Search
How do I do a 64 bits mulhi in D?
Nov 27, 2022
Nov 27, 2022
Nov 27, 2022
Nov 27, 2022
kinke
Nov 27, 2022
Nov 27, 2022
Nov 27, 2022
Iain Buclaw
Nov 27, 2022
Nov 27, 2022
Nov 27, 2022
Walter Bright

Mulhi is an instruction that is effectively available on any 64 bits CPU that multiply that effectively does the following:

``````ulong mulhi(ulong a, ulong b) {
return (ucent(a) * ucent(b)) >> 64;
}
``````

And this is how you'd implement it in say, C++, using `__int128`.

This operation is absolutely capital to do hashing fast, as it allows to do a ton of shit and adds in one go. You'd ask, isn't that what the good old regular multiplication does too? and no, it isn't, because it never shift right, so high bits can never influence lowers ones.

On Sunday, 27 November 2022 at 01:26:36 UTC, deadalnix wrote:

>

Mulhi is an instruction that is effectively available on any 64 bits CPU that multiply that effectively does the following:

There's also a BSL-licensed copy in DustMite, used for polynomial hashing.

BTW, not that any of us are students new to D, but I think such questions would be better suitable for the D.learn group. E.g., Ali often asks questions about how to achieve non-trivial goals in D there.

On Sunday, 27 November 2022 at 01:53:11 UTC, Vladimir Panteleev wrote:

>

On Sunday, 27 November 2022 at 01:26:36 UTC, deadalnix wrote:

>

Mulhi is an instruction that is effectively available on any 64 bits CPU that multiply that effectively does the following:

There's also a BSL-licensed copy in DustMite, used for polynomial hashing.

BTW, not that any of us are students new to D, but I think such questions would be better suitable for the D.learn group. E.g., Ali often asks questions about how to achieve non-trivial goals in D there.

That's a clever trick, but that only work on x86, but also will blind the optimizer as to what's going on.

On Sunday, 27 November 2022 at 01:55:45 UTC, deadalnix wrote:

>

That's a clever trick, but that only work on x86, but also will blind the optimizer as to what's going on.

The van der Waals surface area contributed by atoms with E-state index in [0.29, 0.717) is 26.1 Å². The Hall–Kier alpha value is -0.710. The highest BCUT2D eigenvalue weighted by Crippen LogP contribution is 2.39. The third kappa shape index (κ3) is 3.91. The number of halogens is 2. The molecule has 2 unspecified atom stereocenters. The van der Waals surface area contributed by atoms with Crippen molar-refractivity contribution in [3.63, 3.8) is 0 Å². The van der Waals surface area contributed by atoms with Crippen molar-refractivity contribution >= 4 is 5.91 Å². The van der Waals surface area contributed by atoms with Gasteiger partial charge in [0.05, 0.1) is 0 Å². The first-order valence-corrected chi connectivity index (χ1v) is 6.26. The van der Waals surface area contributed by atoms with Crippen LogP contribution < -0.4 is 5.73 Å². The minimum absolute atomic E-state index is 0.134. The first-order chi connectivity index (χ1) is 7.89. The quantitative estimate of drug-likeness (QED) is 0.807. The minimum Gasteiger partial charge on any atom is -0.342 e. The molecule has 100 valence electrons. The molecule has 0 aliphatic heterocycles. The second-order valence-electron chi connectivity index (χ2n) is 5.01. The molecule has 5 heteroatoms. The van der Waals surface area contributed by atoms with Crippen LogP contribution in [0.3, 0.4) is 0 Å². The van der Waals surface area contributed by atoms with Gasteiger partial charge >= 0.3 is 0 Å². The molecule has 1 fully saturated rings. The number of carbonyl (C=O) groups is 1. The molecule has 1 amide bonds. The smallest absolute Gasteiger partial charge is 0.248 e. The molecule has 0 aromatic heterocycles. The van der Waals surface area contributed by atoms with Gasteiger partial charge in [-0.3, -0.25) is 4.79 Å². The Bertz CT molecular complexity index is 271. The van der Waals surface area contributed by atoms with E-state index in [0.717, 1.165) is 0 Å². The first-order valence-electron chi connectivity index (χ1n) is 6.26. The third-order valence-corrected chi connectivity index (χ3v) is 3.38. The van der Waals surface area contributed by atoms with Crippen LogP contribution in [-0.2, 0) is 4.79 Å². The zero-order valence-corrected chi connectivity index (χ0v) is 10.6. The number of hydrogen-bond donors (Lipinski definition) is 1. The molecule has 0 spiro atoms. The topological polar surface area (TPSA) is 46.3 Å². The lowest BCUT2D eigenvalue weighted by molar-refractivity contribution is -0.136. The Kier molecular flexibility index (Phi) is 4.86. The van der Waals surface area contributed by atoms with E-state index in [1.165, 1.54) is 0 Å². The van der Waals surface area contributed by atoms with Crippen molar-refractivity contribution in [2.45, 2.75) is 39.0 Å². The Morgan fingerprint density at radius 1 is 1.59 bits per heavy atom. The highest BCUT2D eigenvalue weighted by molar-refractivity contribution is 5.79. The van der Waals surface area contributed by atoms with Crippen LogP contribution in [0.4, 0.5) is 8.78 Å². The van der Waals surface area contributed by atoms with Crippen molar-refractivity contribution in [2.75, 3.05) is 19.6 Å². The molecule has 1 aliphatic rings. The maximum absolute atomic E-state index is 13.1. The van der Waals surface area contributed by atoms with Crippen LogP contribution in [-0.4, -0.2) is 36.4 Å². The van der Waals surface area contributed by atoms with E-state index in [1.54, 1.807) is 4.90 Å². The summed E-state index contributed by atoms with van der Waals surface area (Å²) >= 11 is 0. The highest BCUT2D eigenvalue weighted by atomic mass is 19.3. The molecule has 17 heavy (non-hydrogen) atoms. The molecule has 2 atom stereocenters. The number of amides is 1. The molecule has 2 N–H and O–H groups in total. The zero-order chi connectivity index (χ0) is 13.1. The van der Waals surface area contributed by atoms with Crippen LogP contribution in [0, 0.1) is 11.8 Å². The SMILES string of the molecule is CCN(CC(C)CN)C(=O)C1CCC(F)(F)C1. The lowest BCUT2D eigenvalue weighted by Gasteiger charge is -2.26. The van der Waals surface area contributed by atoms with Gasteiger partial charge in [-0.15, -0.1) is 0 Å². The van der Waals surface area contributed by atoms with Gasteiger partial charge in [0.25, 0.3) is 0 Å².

A solution with LDC, using inline-(LLVM-)IR:

``````ulong mulhi(ulong a, ulong b)
{
import ldc.llvmasm;
return __ir!(`
%a = zext i64 %0 to i128
%b = zext i64 %1 to i128
%r = mul i128 %a, %b
%r2 = lshr i128 %r, 64
%r3 = trunc i128 %r2 to i64
ret i64 %r3`, ulong)(a, b);
}
``````

On Sunday, 27 November 2022 at 03:26:30 UTC, kinke wrote:

>

On Sunday, 27 November 2022 at 01:55:45 UTC, deadalnix wrote:

>

That's a clever trick, but that only work on x86, but also will blind the optimizer as to what's going on.

A solution with LDC, using inline-(LLVM-)IR:

``````ulong mulhi(ulong a, ulong b)
{
import ldc.llvmasm;
return __ir!(`
%a = zext i64 %0 to i128
%b = zext i64 %1 to i128
%r = mul i128 %a, %b
%r2 = lshr i128 %r, 64
%r3 = trunc i128 %r2 to i64
ret i64 %r3`, ulong)(a, b);
}
``````

I wasn't aware of that feature. Not very portable, but way more portable than the previous solution. Still compiler specific, but at least not plateform specific anymore.

On Sunday, 27 November 2022 at 14:22:28 UTC, deadalnix wrote:

>

I wasn't aware of that feature. Not very portable, but way more portable than the previous solution. Still compiler specific, but at least not plateform specific anymore.

There is still a problem, but this is getting better (assuming one uses LDC):

https://github.com/llvm/llvm-project/issues/59217

On Sunday, 27 November 2022 at 01:55:45 UTC, deadalnix wrote:

>

That's a clever trick, but that only work on x86, but also will blind the optimizer as to what's going on.

For DMD, yes. For GDC and LDC, this uses the syntax which declares input and output registers, so it's inlinable and should compile to one (inlined) instruction.

On Sunday, 27 November 2022 at 03:26:30 UTC, kinke wrote:

>

On Sunday, 27 November 2022 at 01:55:45 UTC, deadalnix wrote:

>

That's a clever trick, but that only work on x86, but also will blind the optimizer as to what's going on.

A solution with LDC, using inline-(LLVM-)IR:

For completeness sake, the X86 backend has built-in functions with GDC (LDC might have the same too).

``````import gcc.builtins;

ulong mulhi(ulong a, ulong b)
{
alias __m64 = __vector(short[4]);
__m64 res = __builtin_ia32_pmulhw(*cast(__m64*)&a, *cast(__m64*)&b);
return *cast(ulong*)&res;
}
__EOF__
_D3vec5mulhiFmmZm:
.cfi_startproc
movq	%rdi, %xmm0
movq	%rsi, %xmm1
pmulhw	%xmm1, %xmm0
movq	%xmm0, %rax
ret
.cfi_endproc
``````

On Sunday, 27 November 2022 at 19:20:16 UTC, Iain Buclaw wrote:

>

For completeness sake, the X86 backend has built-in functions with GDC (LDC might have the same too).

This is great to have (and I wish we had more standardized intrinsics across compilers) but I think this is doable without MMX.

```On 11/26/2022 5:53 PM, Vladimir Panteleev wrote:
> On Sunday, 27 November 2022 at 01:26:36 UTC, deadalnix wrote:
>> Mulhi is an instruction that is effectively available on any 64 bits CPU that multiply that effectively does the following:
>